Howard Hodgkin and Jeremy Moon exhibitions, by Norbert Lynton

The Guardian, 11th April 1969

Howard Hodgkin and Jeremy Moon exhibitions

Howard Hodgkin’s recent paintings are larger than his previous average, and they are on show at the Kasmin Gallery where they show up well. Ther aer also brighter and a shade more relaxed than those he showed in 1967. But the cat-and-mouse game he plays with the world of appearances has stayed much the same.

He works very slowly. The picture called “Mr and Mrs stringer” was painted during 1966-8. Another, “Large Staff Room,” was in his 1967 show, date 1964-7. It has been thoroughly reworked since and must now be datyed 1964-9. Rarely does he start and finish a painting in the same; when it happens outside forces are likely to have been at work, like someone buying the thing and carrying it off.

This way of working is essential to him. He starts from a particular visual subject and gradually transforms it. The manner of this transformation is conditionedby various factors: by the aesthetic demands of the picture itself (composition, colour relationships, and so on), by stylistic influences (Matisse has always been important to him but one guesses at a special impulsefrom the big Matisse show), and of course by his personality. None of these contributes separately and what they offer always seems to pass through a filter of wit and irony.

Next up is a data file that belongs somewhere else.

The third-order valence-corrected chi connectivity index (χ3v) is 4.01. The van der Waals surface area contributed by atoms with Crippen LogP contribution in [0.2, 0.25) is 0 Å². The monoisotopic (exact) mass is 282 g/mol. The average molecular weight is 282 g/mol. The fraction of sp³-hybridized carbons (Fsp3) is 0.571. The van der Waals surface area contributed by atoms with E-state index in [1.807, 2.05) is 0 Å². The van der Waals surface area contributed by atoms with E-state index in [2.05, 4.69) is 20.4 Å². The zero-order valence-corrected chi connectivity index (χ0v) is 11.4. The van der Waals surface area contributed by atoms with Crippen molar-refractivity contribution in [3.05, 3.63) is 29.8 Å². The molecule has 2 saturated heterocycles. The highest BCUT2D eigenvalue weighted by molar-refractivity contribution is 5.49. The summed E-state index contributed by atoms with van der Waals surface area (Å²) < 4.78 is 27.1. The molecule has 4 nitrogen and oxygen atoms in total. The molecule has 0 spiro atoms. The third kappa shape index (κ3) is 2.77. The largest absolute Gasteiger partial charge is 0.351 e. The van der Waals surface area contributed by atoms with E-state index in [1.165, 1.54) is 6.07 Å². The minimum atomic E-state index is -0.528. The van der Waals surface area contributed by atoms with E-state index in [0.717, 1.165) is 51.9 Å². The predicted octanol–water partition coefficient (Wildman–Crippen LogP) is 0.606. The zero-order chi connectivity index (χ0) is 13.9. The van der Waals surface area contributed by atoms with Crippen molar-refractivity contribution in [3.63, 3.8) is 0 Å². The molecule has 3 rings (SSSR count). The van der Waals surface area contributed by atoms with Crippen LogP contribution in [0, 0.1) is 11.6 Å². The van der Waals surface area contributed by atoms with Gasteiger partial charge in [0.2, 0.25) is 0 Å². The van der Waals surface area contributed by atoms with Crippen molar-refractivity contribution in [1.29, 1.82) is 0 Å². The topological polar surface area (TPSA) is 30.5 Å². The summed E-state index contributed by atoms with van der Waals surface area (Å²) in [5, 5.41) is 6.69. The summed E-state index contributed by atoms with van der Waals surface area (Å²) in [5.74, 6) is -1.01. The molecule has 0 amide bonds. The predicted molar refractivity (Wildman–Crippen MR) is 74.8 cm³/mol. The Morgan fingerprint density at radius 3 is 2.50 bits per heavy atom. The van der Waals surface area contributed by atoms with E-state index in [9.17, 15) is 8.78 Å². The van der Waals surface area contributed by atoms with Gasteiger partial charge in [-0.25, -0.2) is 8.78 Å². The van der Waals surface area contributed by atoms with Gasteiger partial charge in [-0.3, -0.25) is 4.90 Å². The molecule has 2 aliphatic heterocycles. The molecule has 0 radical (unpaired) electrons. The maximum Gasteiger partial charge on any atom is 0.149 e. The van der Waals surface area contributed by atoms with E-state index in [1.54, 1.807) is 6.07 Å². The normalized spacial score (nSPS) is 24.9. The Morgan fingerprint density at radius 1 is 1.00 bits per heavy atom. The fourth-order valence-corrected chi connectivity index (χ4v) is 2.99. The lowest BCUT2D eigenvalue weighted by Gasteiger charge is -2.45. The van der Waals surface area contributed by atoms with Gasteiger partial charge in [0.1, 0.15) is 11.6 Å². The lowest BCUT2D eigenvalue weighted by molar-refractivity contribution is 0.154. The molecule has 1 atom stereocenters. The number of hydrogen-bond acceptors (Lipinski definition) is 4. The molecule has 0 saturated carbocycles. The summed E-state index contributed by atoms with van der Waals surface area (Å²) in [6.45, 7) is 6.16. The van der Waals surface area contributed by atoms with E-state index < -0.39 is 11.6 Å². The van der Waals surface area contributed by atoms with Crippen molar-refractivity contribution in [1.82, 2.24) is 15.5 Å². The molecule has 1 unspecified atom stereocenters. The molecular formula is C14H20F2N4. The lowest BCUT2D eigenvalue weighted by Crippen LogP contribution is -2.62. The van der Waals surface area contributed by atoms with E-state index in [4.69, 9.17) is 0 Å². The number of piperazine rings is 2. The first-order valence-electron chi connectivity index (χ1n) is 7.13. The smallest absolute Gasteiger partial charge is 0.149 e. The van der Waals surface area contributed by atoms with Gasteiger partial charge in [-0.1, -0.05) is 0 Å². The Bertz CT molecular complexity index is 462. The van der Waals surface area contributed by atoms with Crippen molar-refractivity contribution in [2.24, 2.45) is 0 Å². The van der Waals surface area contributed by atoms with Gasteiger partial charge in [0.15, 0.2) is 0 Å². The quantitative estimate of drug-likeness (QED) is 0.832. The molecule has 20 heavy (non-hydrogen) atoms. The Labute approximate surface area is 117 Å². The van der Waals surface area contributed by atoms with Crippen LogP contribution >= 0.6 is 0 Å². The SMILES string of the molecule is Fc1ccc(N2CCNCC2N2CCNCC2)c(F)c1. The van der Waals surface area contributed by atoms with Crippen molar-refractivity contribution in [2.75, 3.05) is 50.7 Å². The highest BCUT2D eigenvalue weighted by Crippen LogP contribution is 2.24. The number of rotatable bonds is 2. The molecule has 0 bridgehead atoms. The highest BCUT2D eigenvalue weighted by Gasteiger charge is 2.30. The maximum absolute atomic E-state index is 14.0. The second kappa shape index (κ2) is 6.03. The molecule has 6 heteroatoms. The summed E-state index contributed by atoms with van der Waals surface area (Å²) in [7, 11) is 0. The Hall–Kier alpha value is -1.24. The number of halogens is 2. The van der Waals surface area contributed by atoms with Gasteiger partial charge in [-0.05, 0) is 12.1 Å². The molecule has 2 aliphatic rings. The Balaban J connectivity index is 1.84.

The resuly is a curious intensity. Hodgkin’s titles restate the oringinal subject: a portrait, often. The pictures hove just on nature’s side of complete abstractness, so we can’t let ourselves off his notional hook by opting for a non-representational reading. We stand there perplexed, but also engaged by their vividness and quite unusual images. Hodgkin’s long involvement with Indian miniatures seems to have taught him how to join a convincing sense of life to abstraction and flatness. And time seems to bring a memorable, memory-like succinctness.